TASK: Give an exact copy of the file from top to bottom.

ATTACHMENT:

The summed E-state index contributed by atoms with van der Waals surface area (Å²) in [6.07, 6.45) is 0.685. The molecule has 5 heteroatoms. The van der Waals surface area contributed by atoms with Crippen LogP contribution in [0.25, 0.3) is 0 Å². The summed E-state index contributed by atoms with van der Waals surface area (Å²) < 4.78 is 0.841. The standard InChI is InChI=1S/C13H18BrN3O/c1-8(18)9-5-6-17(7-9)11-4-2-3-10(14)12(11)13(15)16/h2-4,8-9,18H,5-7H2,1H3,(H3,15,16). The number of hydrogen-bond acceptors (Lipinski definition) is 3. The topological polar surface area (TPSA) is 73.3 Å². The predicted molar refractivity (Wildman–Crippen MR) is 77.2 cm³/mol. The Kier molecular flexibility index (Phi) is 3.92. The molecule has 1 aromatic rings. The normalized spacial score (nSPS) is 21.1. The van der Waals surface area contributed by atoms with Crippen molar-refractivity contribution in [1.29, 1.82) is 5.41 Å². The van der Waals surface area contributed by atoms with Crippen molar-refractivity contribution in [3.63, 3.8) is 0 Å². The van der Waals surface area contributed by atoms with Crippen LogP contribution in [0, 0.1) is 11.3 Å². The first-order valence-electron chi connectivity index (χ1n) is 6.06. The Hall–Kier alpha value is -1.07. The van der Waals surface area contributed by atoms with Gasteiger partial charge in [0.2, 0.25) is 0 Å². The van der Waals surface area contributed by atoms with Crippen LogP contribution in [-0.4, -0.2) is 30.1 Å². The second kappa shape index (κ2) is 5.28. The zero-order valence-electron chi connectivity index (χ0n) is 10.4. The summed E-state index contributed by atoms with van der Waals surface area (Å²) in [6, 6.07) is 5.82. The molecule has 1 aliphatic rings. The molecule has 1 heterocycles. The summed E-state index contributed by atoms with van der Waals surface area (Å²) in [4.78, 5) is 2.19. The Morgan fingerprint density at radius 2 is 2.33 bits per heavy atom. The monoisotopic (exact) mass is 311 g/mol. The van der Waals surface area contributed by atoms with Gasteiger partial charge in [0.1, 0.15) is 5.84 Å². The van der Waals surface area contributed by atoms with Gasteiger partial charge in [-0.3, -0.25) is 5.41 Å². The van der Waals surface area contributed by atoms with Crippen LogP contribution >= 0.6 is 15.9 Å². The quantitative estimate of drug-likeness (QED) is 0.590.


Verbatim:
The summed E-state index contributed by atoms with van der Waals surface area (Å²) in [6.07, 6.45) is 0.685. The molecule has 5 heteroatoms. The van der Waals surface area contributed by atoms with Crippen LogP contribution in [0.25, 0.3) is 0 Å². The summed E-state index contributed by atoms with van der Waals surface area (Å²) < 4.78 is 0.841. The standard InChI is InChI=1S/C13H18BrN3O/c1-8(18)9-5-6-17(7-9)11-4-2-3-10(14)12(11)13(15)16/h2-4,8-9,18H,5-7H2,1H3,(H3,15,16). The number of hydrogen-bond acceptors (Lipinski definition) is 3. The topological polar surface area (TPSA) is 73.3 Å². The predicted molar refractivity (Wildman–Crippen MR) is 77.2 cm³/mol. The Kier molecular flexibility index (Phi) is 3.92. The molecule has 1 aromatic rings. The normalized spacial score (nSPS) is 21.1. The van der Waals surface area contributed by atoms with Crippen molar-refractivity contribution in [1.29, 1.82) is 5.41 Å². The van der Waals surface area contributed by atoms with Crippen molar-refractivity contribution in [3.63, 3.8) is 0 Å². The van der Waals surface area contributed by atoms with Crippen LogP contribution in [0, 0.1) is 11.3 Å². The first-order valence-electron chi connectivity index (χ1n) is 6.06. The Hall–Kier alpha value is -1.07. The van der Waals surface area contributed by atoms with Gasteiger partial charge in [0.2, 0.25) is 0 Å². The van der Waals surface area contributed by atoms with Crippen LogP contribution in [-0.4, -0.2) is 30.1 Å². The second kappa shape index (κ2) is 5.28. The zero-order valence-electron chi connectivity index (χ0n) is 10.4. The summed E-state index contributed by atoms with van der Waals surface area (Å²) in [6, 6.07) is 5.82. The molecule has 1 aliphatic rings. The molecule has 1 heterocycles. The summed E-state index contributed by atoms with van der Waals surface area (Å²) in [4.78, 5) is 2.19. The Morgan fingerprint density at radius 2 is 2.33 bits per heavy atom. The monoisotopic (exact) mass is 311 g/mol. The van der Waals surface area contributed by atoms with Gasteiger partial charge in [0.1, 0.15) is 5.84 Å². The van der Waals surface area contributed by atoms with Gasteiger partial charge in [-0.3, -0.25) is 5.41 Å². The van der Waals surface area contributed by atoms with Crippen LogP contribution >= 0.6 is 15.9 Å². The quantitative estimate of drug-likeness (QED) is 0.590.